Updated: June 4, 2014 3:56PM
NEW YORK — Stocks rose modestly Wednesday, erasing an early decline, as investors waited to hear from the European Central Bank on Thursday.
Insurer Protective Life soared on news that it was being acquired by a Japanese company.
The Dow Jones industrial average rose 15.19 points, or 0.1 percent, to 16,737.53. The Standard & Poor’s 500 index added 3.64, or 0.2 percent, to 1,927.88 and the Nasdaq composite rose 17.56 points, or 0.4 percent, to 4,251.64.
The S&P 500 closed at another record high, while the Dow closed less than 10 points from its previous high. Both indexes closed at record highs on Monday.
The Nasdaq got a boost from Apple, its biggest component, which gained $7.28, or 1.1 percent, to $644.82. Apple’s seven-for-one stock split will happen after the close of business Friday. At the current price, Apple’s new shares would be worth $92.12 after the split takes effect on Monday.
Once again trading was quiet, with roughly 2.8 billion shares changing hands on the New York Stock Exchange, compared with the recent average of 3.3 billion shares. Volume has been under 3 billion shares every day this week.
This week’s main events come Thursday and Friday.
Policymakers from Europe’s central bank will meet Thursday to decide whether or not to lower the eurozone’s key interest rate to below zero in an effort to further stimulate Europe’s economy.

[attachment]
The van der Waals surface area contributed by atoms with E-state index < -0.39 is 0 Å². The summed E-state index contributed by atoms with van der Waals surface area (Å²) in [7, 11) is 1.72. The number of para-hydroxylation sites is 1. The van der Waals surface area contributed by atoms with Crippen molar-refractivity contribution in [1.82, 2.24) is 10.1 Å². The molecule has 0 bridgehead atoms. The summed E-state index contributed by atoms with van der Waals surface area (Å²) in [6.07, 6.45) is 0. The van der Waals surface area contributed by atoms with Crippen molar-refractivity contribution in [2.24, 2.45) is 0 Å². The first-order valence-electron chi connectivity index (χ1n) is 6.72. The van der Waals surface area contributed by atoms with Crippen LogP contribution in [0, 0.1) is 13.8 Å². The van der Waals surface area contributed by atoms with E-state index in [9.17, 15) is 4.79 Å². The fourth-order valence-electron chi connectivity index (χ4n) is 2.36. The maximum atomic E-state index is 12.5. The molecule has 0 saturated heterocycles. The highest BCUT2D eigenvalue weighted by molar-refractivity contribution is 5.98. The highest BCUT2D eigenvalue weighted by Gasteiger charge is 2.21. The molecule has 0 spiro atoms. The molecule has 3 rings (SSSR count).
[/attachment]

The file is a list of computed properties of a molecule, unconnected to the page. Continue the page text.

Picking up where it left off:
The unusual move would mean banks would have to pay to park money with the European Central Bank. The goal is to push banks to lend the money to companies and individual borrowers.
While the eurozone pulled out of an 18-month recession last year, growth remains sluggish and inflation is low. Eurozone inflation was 0.7 percent in May, well below ECB’s target of 2 percent.
“Europe is barely growing, inflation is low, and it cries out for more stimulus,” said Bob Doll, chief equity strategist at Nuveen Investments. “The question is: Will the ECB do enough to satisfy investors?”
Speculation over the ECB’s interest rate decision has sent foreign buyers into the U.S. bond market in recent weeks. The yield on the 10-year Treasury note was little changed at 2.60 percent. It went as low as 2.44 percent last week, the lowest level in almost a year.
Investors also waiting for the monthly jobs report from the U.S. Labor Department, out Friday.
Economists believe U.S. employers added 220,000 jobs in May and the unemployment rate remained steady at 6.3 percent.
Payroll processor ADP said Wednesday that U.S. businesses slowed their hiring last month, adding just 179,000 workers to their payrolls. It was the weakest hiring in four months and well below what economists had expected.
“Just when investors were getting comfortable with the positive data trend, the U.S. economy hands them a monkey wrench,” said Doug Cote, chief market strategist for Voya Investment Management, in a note to investors.